Flak, propaganda, public relations, political campaign messaging -- there are a hundred names for what millions of dollars of broadcasted lies can do to public memory. We are going to get another dose of it this spring in the Proposition 16 campaign, the purpose of which is to make it practically impossible for any local government to establish a public power utility.
If, however, the public can manage to hold onto enough sanity to remember that distant time nine years ago, known as the Energy Crisis of 2001, people might recall noticing that the localities served by municipal power utilities did not experience nearly as much disruption of electricity services as did the areas served by Pacific Gas & Electric Co.,Southern California Edison and San Diego Gas and Electric. To keep energy flowing that year, the state spent down its $12 billion surplus to a multi-billion deficit buying long-term energy contracts and has been in debt ever since. Now the creators of the deregulation of utilities in California want the icing on the cake -- no possibility of any future competition from municipal power.
Prop. 16 stinks.
Badlands Journal editorial board
Northern California Power Agency
NCPA Commission Opposes Proposition 16
Cites Risk of Increased Costs and Decreased Power Reliability for Consumers...Alex Leupp
(Roseville, Calif.) – The Northern California Power Agency (NCPA) Commission announced today its formal opposition to Proposition 16, the proposed “New Two-Thirds Requirement for Local Public Electricity Providers” that has qualified for the June 2010 California Primary Election ballot. The measure would require multiple two-thirds votes for any public power utility to expand electric service outside of its existing territory, or, potentially even to build new generation and transmission facilities outside of its territory to serve existing customers. The Commission joins five NCPA member City Councils – Lodi, Lompoc, Palo Alto, Redding and Roseville – that have passed their own resolutions opposing Proposition 16.
“The big losers under this measure are California consumers – especially, from our perspective, public power customers throughout the state,” said Larry Hansen, Chairman of the NCPA Commission and Lodi City Councilman. “This measure is about protecting PG&E’s monopoly to the detriment of customers and ratepayers. Passage of Proposition 16 would negatively impact NCPA member utilities’ ability to provide Californians with reliable and affordable electricity, and would severely restrict economic development at a crucial time for our State’s economy.”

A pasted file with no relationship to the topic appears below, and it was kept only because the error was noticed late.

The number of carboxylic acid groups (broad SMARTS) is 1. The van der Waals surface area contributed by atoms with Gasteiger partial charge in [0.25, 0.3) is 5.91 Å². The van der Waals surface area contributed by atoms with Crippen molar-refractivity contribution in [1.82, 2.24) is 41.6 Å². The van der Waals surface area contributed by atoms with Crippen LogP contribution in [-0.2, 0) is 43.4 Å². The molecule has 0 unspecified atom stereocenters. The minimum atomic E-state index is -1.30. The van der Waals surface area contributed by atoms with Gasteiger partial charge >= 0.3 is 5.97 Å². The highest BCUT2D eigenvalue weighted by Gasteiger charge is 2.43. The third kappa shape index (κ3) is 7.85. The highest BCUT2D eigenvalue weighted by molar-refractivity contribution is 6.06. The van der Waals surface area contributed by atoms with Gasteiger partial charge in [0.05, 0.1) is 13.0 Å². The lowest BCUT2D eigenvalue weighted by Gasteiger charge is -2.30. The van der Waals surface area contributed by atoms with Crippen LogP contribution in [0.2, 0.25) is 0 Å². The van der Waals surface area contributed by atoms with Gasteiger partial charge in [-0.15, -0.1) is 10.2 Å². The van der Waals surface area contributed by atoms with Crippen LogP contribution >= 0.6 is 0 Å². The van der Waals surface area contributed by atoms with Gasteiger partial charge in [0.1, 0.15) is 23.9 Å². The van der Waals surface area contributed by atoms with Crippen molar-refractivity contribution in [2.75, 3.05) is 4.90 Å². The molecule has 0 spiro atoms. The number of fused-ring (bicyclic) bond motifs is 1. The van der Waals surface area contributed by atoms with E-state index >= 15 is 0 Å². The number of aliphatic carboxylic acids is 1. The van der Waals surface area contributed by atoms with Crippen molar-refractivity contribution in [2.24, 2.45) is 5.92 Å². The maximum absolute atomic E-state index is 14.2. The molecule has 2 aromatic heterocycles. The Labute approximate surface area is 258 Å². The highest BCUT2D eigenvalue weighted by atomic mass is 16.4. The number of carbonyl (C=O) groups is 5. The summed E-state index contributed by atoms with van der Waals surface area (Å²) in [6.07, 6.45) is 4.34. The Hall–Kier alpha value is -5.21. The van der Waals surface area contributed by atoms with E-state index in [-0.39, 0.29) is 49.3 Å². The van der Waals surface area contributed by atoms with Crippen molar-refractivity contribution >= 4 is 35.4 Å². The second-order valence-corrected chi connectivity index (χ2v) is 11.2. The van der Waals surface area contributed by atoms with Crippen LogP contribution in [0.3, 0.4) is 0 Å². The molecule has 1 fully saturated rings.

Under Proposition 16, utilities that failed to reach the two-thirds voter threshold to acquire conventional sources of generation could be left with little choice but to purchase electricity only from renewable sources – typically at higher cost with less reliability. In addition, Proposition 16 would prevent publicly owned utilities from expanding to serve newly annexed areas unless a two thirds vote was obtained from both the current residents and those living in the newly annexed area. This would make it more likely that cities would be served partly by municipally owned utilities, and partly by investor owned utilities at higher rates. As a result of these impacts on NCPA customers, communities and member utilities, the NCPA Commission voted to oppose the measure.
About Northern California Power Agency (NCPA)
NCPA, located in Roseville, California, is a joint powers agency providing clean renewable energy to its 17 member communities and districts in Northern and Central California. Founded in 1968, NCPA owns and operates several power plants that together comprise a 96% emission-free generation portfolio.
Members of NCPA
Alameda Municipal Power
Bay Area Rapid Transit District
City of Biggs
City of Gridley
City of Healdsburg
City of Lompoc
City of Palo Alto
City of Ukiah
Lodi Electric Utility
Port of Oakland
Redding Electric Utility
Silicon Valley Power
Truckee Donner PUD
Turlock Irrigation District
San Francisco Chronicle
UTILITIES...David R. Baker
PG&E Corp. plans to spend $25 million to $35 million on a California ballot initiative that would limit the ability of cities and counties to go into the public power business, the company reported Friday.
PG&E Corp. is the parent company of the Pacific Gas and Electric Co. utility, which is fighting efforts by Marin County and San Francisco to start their own power agencies. Proposition 16, on the June 8 ballot, would force any local governments that want to establish electrical service to win the approval of two-thirds of their voters first.
MID opposing Proposition 16
The Merced Irrigation District board of directors passed a resolution Feb. 16 to oppose Proposition 16, which would severely restrict the district's ability to sell electricity to new customers, MID said a statement.
The proposition would create a constitutional amendment forcing public utility companies, such as MID, to receive a two-thirds vote from the electorate every time it wanted to expand its customer base, according to MID.
"This is not just about preventing public agencies from getting in the electric service business; instead it is about limiting individual options and customer choice," said Wil Hunter, MID's board president. "The public has a right to know, and the board resolution is one step in this direction."